When William Mitchell enrolled in a fencing club, it was a way to keep him occupied while his mother attended night classes for her master’s degree. Those first early lessons in the late 1970s took hold, though. When William moved to Arkansas so his mother could teach at UALR (then Little Rock University), he met Robert Scranton, who taught fencing at the university and the Arkansas Fencers Club in Little Rock. Bob Scranton was a professional Fencing Master. When he died in 2004, it left a void in the fencing community in Arkansas. William and a core group of about 10 fencers decided to revive the club in the form of the Central Arkansas Fencing Club.
“Fencing is a very social activity,” William says. The Central Arkansas Fencing Club is a recreational club with a focus on introducing people to the sport and connecting those who already fence. They offer beginning courses twice a year, and intermediate courses for those who would like to continue with the sport.
Fencing originated in Europe as a refined version of combat often used to settle a duel. It began to gain popularity in the U.S. around 1900. Fencing also became an Olympic sport, with foil and sabre both part of the first Olympics in 1896. In 1900, épée was added. These three types of fencing are distinguished by the weapon and the target areas of the body where an attacker can score points.
At Central Arkansas Fencing Club, all beginners start with foil fencing. In foil, only the vest of a competitor is the target, making it the most difficult of the three disciplines. William says they purposefully teach aspects first. A beginner can expect to only learn footwork for the first few lessons. Fencers engage each other on a fencing strip, which is 14 meters long and 1.5 to 2 meters wide.
Footwork is the foundation of fencing. “You have to be able to advance and retreat on the strip,” William emphasizes. To keep it fun for the younger fencers, the club adds in games like “Jacque Says,” a fencing version of Simon Says. By the 4th lesson, beginners can expect to hold a weapon and by the 8th lesson, they’ll start learning how to attack and parry. The club always holds an end-of-the-class tournament to allow the beginner students the opportunity to use the skills they’ve learned and have some fun.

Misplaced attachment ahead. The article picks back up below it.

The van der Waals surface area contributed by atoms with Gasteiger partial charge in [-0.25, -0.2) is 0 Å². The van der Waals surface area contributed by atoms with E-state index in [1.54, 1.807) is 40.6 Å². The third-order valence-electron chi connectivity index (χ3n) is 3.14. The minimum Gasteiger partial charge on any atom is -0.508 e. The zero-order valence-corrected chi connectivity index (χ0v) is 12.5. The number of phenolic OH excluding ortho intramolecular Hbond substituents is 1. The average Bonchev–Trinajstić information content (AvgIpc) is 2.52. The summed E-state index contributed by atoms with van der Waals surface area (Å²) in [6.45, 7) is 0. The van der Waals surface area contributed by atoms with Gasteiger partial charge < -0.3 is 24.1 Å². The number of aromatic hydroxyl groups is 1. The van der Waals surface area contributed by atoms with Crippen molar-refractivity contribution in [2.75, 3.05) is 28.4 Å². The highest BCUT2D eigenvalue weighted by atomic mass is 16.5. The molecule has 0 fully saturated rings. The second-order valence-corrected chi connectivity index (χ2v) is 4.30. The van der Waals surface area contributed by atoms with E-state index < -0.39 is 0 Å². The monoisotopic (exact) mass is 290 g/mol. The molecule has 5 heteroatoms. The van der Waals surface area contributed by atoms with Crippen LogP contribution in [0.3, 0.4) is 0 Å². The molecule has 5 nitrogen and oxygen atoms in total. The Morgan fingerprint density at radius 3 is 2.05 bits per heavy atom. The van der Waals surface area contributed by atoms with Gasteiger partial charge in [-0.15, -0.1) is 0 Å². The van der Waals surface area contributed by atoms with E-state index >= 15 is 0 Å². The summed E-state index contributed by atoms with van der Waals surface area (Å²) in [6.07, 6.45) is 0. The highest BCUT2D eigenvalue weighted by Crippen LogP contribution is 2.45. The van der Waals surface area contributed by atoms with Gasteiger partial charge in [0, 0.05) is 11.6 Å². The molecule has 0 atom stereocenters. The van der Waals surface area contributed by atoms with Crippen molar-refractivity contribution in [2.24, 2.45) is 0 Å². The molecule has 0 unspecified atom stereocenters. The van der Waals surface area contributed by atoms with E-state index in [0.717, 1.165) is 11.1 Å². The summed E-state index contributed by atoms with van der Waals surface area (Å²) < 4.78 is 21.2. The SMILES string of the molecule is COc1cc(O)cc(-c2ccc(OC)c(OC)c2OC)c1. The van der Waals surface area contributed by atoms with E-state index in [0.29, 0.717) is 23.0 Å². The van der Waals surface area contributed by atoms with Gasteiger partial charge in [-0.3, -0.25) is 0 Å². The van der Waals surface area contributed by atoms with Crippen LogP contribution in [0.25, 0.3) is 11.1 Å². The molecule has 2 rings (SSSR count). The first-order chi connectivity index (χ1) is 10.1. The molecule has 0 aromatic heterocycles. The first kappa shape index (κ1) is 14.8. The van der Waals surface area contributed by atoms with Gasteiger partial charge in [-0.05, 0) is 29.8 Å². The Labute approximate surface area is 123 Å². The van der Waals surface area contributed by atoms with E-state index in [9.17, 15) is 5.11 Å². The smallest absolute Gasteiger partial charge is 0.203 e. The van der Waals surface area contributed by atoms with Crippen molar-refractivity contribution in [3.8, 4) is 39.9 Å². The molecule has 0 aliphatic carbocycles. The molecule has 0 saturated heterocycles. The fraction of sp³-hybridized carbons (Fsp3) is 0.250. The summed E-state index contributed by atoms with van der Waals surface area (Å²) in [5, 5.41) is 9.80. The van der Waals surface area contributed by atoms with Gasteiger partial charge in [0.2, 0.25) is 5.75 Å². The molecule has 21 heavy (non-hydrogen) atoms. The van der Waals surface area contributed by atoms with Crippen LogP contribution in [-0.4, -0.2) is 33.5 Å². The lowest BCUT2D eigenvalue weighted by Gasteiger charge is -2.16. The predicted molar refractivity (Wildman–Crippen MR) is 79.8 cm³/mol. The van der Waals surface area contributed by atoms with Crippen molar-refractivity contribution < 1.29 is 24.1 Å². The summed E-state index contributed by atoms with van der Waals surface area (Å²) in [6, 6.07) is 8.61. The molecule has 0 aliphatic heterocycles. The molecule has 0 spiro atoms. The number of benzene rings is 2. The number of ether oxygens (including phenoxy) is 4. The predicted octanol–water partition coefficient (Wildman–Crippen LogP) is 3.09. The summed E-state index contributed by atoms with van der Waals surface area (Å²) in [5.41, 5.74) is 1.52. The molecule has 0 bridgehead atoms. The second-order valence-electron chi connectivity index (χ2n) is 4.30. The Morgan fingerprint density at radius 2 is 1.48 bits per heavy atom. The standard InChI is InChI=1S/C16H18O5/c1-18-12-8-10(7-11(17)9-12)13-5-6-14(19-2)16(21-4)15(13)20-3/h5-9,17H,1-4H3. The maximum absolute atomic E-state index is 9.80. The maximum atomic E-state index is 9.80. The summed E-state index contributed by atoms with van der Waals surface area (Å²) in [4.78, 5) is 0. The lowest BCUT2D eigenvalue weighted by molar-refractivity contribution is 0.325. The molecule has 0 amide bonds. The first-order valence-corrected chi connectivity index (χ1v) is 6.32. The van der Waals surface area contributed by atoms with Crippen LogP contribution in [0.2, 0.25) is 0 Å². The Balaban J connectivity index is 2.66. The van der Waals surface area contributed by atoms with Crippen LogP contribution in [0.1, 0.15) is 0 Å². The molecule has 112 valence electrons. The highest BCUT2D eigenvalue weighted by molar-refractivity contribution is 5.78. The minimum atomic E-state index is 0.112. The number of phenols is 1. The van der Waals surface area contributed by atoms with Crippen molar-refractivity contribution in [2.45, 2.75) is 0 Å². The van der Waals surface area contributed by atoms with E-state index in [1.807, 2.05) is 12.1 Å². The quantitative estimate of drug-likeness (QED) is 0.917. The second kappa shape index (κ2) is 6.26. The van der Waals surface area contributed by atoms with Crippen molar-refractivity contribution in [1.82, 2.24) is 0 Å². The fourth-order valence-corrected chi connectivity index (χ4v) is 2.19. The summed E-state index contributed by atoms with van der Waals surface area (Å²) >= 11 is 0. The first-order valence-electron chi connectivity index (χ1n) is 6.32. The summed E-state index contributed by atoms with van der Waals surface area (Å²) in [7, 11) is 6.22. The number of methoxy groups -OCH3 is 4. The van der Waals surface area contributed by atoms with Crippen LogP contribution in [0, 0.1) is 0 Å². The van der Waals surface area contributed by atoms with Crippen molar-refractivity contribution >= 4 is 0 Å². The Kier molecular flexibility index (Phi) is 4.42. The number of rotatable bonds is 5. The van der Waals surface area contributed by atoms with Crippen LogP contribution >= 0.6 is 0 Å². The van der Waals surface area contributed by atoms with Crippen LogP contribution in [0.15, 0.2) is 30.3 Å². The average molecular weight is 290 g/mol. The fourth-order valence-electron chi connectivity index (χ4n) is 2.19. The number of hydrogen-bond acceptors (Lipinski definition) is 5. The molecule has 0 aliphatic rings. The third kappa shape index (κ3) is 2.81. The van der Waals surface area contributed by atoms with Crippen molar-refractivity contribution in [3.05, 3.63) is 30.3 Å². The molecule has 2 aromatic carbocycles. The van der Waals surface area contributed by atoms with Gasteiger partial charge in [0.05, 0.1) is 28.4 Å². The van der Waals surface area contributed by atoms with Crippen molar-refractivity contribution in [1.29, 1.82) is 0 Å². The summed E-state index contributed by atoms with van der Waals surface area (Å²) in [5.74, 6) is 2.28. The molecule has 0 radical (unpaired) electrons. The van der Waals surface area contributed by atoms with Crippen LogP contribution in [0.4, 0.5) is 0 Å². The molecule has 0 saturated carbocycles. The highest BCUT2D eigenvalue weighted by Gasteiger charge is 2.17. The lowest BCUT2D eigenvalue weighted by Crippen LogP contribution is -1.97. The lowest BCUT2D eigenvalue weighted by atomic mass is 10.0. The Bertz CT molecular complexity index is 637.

Intermediate classes are also held throughout the year at Central Arkansas Fencing Club. Those who continue beyond the beginner classes can expect to continue with more advanced footwork and also learn how to use the strip to their advantage. Above all, William says they try to keep the atmosphere fun and relaxed. He stresses it’s a great sport for kids to get involved in.
Nadia Tucha, a coach with the Fayetteville Fencing Club, agrees. She started fencing as a child in Sofia, Bulgaria. Her mother was a national fencing champion, a member of the Bulgarian National Foil fencing team and also a fencing coach. Nadia spent 15 years on the Bulgarian International Team traveling all over the world to compete. When she moved to Northwest Arkansas 15 years ago, she joined the Fayetteville Fencing Club as a coach.
The Fayetteville club is located inside the Arkansas Fencing Academy in Springdale. The club offers beginning classes every six to eight weeks. Though beginning classes are popular, the club also emphasizes competition. They often travel to clubs in Texas, Oklahoma and Kansas to compete. Nadia says national events are held all over the country and provide plenty of opportunities for all ages and skill levels to compete. The Fayetteville Fencing Club is the home of two Olympians, Margaux and Isabella Isaksen. The Fayetteville natives learned how to fence at the club before becoming pentathletes and moving to Colorado Springs to train at the Olympic campus.
The majority of fencers at the Fayetteville club are 12-19 years old, but Nadia stresses that adults can learn how to fence, too. “Fencing is an individual sport that you can practice your whole life. It’s so addicting and unique. It’s a workout for your whole body.”
Some of the top reasons for people of any age to try fencing are related to fitness. The sport develops flexibility, muscle strength and improves hand-eye coordination. It also increases reaction time. According to Nadia, the tip of the fencing weapon is the second fastest moving object in sport. Don’t be scared off by that fact. Both Fayetteville Fencing Club and Central Arkansas Fencing Club provide all the equipment a beginner needs to learn how to fence safely.
Find out more about Central Arkansas Fencing Academy at cafencing.com and on their Facebook page, Central Arkansas Fencing Club. In Northwest Arkansas, check out ArkansasFencingAcademy.com and find out more on Facebook at the Arkansas Fencing Academy.
Whether you want to try a unique activity or find an individual sport that also provides social opportunities, both clubs encourage interested people to check out their “salles”, or clubs, and see what fencing is all about.
Photos are from Central Arkansas Fencing Club and Fayetteville Fencing Club and used with permission.